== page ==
2 min

Where the wild dogs are

Thom Fitzgerald hits the streets of Bucharest

I HEAR YOU. Thom Fitzgerald brings The Wild Dogs to the film festival. Credit: Xtra files

Thom Fitzgerald’s new film has gypsies, beggars, pornographers, diplomats and lots of dogs. The one thing he says The Wild Dogs doesn’t have is gay content.

“Unless maybe some of the dogs are gay,” muses the director.

Fitzgerald’s highly-acclaimed 1997 debut, The Hanging Garden, about the return of a gay man to his rural Maritimes family – which he wrote and directed – attracted a lot of attention and prizes in Canada and around the world. The following year, Beefcake, his second feature about a young man working in the clandestinely gay “physique” magazine and photography industry in the ’50s, enjoyed a successful theatrical run in the US.

Fitzgerald, a resident of Halifax, is back with his third feature, The Wild Dogs, which premieres at the Toronto International Film Festival on Tue, Sep 10.

The film takes place in Bucharest, Romania over the course of a week, and tells the story of a reluctant dog-catcher, played by Romanian Mihai Calota, a bored ambassador’s wife, played by Alberta Watson, and a visiting Canadian pornographer, played by Fitzgerald, who become involved in the struggles of the city’s abandoned children, gypsies, beggars and wild dogs.

“It’s one of these films that has four or five concurrent stories happening, in the vein of PT Anderson or Robert Altman,” he says on the phone from Halifax. “They don’t all necessarily cross paths, but what ties them together is the setting and, of course, the dogs.”

Bucharest is over-run with a population of more than 200,000 wild dogs. When the communist dictator Ceausescu was in power in Romania, he was responsible for tearing down most of the houses in the city to build apartment blocks for the working class. Tenants were not permitted to bring their animals, so some 2,000 dogs were put out onto the streets at the same time about 20 years ago, and the population exploded. Last year, the mayor decided it was time to catch all the dogs and slaughter them.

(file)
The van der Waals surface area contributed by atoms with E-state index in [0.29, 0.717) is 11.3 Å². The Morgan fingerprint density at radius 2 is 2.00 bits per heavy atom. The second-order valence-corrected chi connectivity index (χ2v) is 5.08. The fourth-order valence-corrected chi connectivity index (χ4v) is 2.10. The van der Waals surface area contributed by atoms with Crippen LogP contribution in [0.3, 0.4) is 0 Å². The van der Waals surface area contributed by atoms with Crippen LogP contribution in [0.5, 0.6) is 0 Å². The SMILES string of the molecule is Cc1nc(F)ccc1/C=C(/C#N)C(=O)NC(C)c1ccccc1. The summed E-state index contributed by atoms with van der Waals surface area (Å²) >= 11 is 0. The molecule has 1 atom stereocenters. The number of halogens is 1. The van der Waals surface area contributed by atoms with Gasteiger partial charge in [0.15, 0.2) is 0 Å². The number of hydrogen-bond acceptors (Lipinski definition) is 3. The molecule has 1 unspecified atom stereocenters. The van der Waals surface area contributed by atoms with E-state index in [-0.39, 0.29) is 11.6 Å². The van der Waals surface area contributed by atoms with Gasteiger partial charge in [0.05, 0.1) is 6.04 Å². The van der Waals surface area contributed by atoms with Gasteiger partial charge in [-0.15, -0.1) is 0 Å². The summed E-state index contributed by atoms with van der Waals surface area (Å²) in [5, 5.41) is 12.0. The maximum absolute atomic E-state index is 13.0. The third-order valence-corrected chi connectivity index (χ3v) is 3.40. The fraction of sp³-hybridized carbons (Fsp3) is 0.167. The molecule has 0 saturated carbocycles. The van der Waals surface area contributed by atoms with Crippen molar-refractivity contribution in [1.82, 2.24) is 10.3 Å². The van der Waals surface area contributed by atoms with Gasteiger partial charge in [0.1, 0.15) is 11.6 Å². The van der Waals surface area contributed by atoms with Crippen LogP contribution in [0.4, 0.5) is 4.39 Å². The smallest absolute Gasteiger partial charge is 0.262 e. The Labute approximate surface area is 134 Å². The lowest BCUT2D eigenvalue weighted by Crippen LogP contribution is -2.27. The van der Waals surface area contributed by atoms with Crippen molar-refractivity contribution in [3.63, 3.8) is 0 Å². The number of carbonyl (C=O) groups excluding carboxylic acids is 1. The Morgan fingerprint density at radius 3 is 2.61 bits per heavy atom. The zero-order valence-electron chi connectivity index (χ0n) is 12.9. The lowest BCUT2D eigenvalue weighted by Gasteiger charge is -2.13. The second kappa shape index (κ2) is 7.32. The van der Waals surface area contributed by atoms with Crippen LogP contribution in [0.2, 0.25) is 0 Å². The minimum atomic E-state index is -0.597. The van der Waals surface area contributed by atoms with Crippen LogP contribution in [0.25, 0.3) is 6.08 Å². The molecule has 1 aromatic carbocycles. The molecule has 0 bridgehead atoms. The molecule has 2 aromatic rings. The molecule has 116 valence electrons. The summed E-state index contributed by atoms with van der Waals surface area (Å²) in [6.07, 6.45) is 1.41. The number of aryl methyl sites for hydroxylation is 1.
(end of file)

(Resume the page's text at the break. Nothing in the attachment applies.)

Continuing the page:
Fitzgerald was inspired to write The Wild Dogs after having worked on an American TV movie filmed in Bucharest.

“Several of the actors in this film are gypsies and beggars who I befriended during my stay,” he explains. “I thought that their lives were dramatic and heroic enough to merit a movie. There has been very little national cinema since the fall of communism in Romania, so it was a chance for me to put a voice and a face on people who have very little chance to talk to the world.”

The film was shot on a small digital video camera, which gives the film a documentary feel, and which allowed the cinematographer to do things that could never be accomplished on 35mm, like following one stray dog all night long, or walking into an orphanage and improvising with hundreds of children.

“Some of the shooting was really tough,” recalls Fitzgerald. “Whenever we got a location permit, the police would know where we were and would come to get a bribe, or try to shut us down.”

Fitzgerald’s next film – called The Event – should at least be an easier shoot. It’s an ensemble film about the family and friends of a man with AIDS, played by Don McKellar. The cast also includes Olympia Dukakis, Sarah Polley, Brent Carver and Parker Posey, and will be finished in January 2003.

The Wild Dogs screens Tue, Sep 10 at 9:30pm at the Isabel Bader Theatre (93 Charles St W) and on Thu, Sep 12 at the Cumberland (159 Cumberland Ave). Single tickets are available for $13.75 in person only at the box office, in the Eaton Centre, level one at Dundas St. Same day tickets can be purchased at the cinema box office one hour before the screening for $14.